2013: WritingART AS COLLABORATION50 years of Edition Hansjörg MayerEleanor Vonne Brown and Gustavo Grandal MontegoArtist Year Book 2014/15
Hansjörg Mayer is a poet, printer and publisher. Raised in Stuttgard in a family of German printers he trained as a master typesetter and studied graphic design and philosophy. He founded the edition hansjörg mayer in 1964 initially publishing portfolios of concrete poetry.
Recognised at the age of 25 for his own work as an important representative of the concrete and experimental poetry movement with a museum retrospective in 1968, he then stepped back working for many years as a quiet collaborator producing books for artists Dieter Roth, Richard Hamilton among others and later in his life pursueing his interest in ethnography. Now as he reaches the age of 70 he is receiving overdue recognition from art and graphic design historians for his contribution to shaping the twentieth century modern artist book. When we visited his London studio in May 2013 we found him surrounded by his prints and photographs, working on material for a series of three new publications that will focus on his own practice and early work with experimental typography and film. Revisiting this material has left the works and ideas fresh in his mind, eager and excited to talk about them.
“Without Bense, I don't know where I would have ended up. Probably in a boring printing shop somewhere. Without Cage, without this amazing idea that sound and music are the same, I wouldn't have realised that…(printing debris could be artwork). I would have been too ashamed or afraid; it was totally against everything I had been told. It gave me the courage to see things in a different light, to open up.”
Max Bense and John Cage
GGM You studied philosophy with Max Bense, this perhaps could be a good starting point.
HM Very much a starting point. I used to play football with Max Bense's son, Georg Bense, when I was 13-14, in Stuttgart. The place where we played was right next door to their home, so sometimes, as kids, we would go to this beautiful house, where I saw for the first time stuff other than the boring, slightly kitsch things normal in a German bourgeois home like my own,... and I was flabbergasted, to be honest. I saw these wonderful things, Concrete and other Modern art, I was always looking, and Bense was terribly kind, he was very patient and answered my questions, and anyhow some kind of friendship developed. He introduced me to contemporary art, as well as many other things. When I started to attend Hochschule (higher eductaion), I often went to listen to his lectures. Bense was an extremely important figure in Stuttgart at the time, he was Professor of Philosophy, with a particular interest in aesthetics, and saw himself as a kind of theoretical centre for all the arts and design: artists, sculptors, poets, composers, designers, industrial designers, etc. He was an amazing magnet, introducing all these different people to each other. So that was the starting point, for sure, and very early on.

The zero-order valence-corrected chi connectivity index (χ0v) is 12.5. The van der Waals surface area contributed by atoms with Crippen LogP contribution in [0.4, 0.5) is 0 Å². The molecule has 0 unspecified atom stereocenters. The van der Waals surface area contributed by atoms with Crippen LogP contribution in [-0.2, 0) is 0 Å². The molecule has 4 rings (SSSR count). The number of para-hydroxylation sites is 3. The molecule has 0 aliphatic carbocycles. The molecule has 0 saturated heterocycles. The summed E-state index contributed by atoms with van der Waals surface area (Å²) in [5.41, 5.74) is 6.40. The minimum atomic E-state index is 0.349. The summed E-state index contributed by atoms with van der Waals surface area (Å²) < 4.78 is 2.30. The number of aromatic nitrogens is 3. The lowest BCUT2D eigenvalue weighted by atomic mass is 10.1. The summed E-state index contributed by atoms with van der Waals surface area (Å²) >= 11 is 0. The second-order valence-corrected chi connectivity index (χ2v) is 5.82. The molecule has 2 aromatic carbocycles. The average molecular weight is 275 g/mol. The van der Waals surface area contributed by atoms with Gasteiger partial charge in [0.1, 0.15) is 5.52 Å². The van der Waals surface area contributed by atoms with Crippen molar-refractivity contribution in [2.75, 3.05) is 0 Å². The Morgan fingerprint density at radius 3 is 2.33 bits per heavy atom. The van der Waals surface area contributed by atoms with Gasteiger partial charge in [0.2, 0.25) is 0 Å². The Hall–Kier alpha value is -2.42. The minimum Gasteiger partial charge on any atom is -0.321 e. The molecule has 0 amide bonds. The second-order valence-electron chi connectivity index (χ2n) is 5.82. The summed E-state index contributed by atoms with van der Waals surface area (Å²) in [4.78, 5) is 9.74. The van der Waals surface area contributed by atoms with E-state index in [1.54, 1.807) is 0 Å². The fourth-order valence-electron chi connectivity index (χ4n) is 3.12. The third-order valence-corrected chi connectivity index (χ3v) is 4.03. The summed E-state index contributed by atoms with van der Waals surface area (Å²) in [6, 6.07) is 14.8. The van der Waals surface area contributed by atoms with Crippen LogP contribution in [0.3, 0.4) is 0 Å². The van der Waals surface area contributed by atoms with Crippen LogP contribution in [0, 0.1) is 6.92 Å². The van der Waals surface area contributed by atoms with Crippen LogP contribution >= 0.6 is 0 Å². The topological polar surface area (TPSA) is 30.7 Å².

GGM Could you give us some names of people that he put you in contact with, or work that he introduced you to, from the point of view of graphics or in general, like Max Bill?
HM Yes, I did meet Max Bill through him. Max Bill and Max Bense had started the New Bauhaus in Ulm, and sometimes I went to Ulm with him. I didn't like Bill, I found him arrogant, charming but very fixed in his views, I was never terribly impressed. I also met Maldonado, who had taken over as head, I thought he was more interesting. I never really liked Ulm, however fantastic the original Bauhaus was, I thought that what the English called the New Bauhaus didn't get very far.
One of the most important things in terms of influences was visiting the new music festivals in Darmstadt as well as Donaueschingen, two of the most important contemporary music festivals after the war. Bense often went there, and he took me with him a few times. This was so liberating! For instance, to meet Cage and to listen to Cage... he had a huge influence on me. Stockhausen, Boulez, Nono, all the important new composers were there and performed there, but the most liberating thing for me was actually to listen to Cage, and to realise that there is no difference between noise and music.
Staib und Mayer